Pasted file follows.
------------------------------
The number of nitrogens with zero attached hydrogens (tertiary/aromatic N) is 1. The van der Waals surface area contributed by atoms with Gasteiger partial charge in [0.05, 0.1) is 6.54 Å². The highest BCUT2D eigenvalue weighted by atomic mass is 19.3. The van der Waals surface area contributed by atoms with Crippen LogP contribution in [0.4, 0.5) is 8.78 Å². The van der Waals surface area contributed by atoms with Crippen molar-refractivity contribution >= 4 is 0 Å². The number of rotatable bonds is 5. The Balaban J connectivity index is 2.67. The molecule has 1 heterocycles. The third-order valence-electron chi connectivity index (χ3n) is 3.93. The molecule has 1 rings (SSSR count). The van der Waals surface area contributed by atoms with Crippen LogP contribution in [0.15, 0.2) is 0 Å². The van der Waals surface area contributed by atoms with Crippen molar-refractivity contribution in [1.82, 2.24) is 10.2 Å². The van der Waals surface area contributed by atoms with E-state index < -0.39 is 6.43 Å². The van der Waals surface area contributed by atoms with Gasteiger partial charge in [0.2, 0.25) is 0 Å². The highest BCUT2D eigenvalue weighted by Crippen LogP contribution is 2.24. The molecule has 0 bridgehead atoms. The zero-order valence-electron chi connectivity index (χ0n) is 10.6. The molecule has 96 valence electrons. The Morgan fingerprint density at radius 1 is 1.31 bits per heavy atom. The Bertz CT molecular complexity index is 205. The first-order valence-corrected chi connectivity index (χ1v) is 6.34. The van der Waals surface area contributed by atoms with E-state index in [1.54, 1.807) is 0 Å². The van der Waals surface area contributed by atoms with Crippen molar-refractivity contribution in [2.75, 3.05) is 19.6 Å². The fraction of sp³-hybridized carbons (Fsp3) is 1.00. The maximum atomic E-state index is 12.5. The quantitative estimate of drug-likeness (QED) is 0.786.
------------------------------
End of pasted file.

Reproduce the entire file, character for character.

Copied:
The number of nitrogens with zero attached hydrogens (tertiary/aromatic N) is 1. The van der Waals surface area contributed by atoms with Gasteiger partial charge in [0.05, 0.1) is 6.54 Å². The highest BCUT2D eigenvalue weighted by atomic mass is 19.3. The van der Waals surface area contributed by atoms with Crippen LogP contribution in [0.4, 0.5) is 8.78 Å². The van der Waals surface area contributed by atoms with Crippen molar-refractivity contribution >= 4 is 0 Å². The number of rotatable bonds is 5. The Balaban J connectivity index is 2.67. The molecule has 1 heterocycles. The third-order valence-electron chi connectivity index (χ3n) is 3.93. The molecule has 1 rings (SSSR count). The van der Waals surface area contributed by atoms with Crippen LogP contribution in [0.15, 0.2) is 0 Å². The van der Waals surface area contributed by atoms with Crippen molar-refractivity contribution in [1.82, 2.24) is 10.2 Å². The van der Waals surface area contributed by atoms with E-state index < -0.39 is 6.43 Å². The van der Waals surface area contributed by atoms with Gasteiger partial charge in [0.2, 0.25) is 0 Å². The highest BCUT2D eigenvalue weighted by Crippen LogP contribution is 2.24. The molecule has 0 bridgehead atoms. The zero-order valence-electron chi connectivity index (χ0n) is 10.6. The molecule has 96 valence electrons. The Morgan fingerprint density at radius 1 is 1.31 bits per heavy atom. The Bertz CT molecular complexity index is 205. The first-order valence-corrected chi connectivity index (χ1v) is 6.34. The van der Waals surface area contributed by atoms with E-state index in [1.54, 1.807) is 0 Å². The van der Waals surface area contributed by atoms with Crippen molar-refractivity contribution in [2.75, 3.05) is 19.6 Å². The fraction of sp³-hybridized carbons (Fsp3) is 1.00. The maximum atomic E-state index is 12.5. The quantitative estimate of drug-likeness (QED) is 0.786.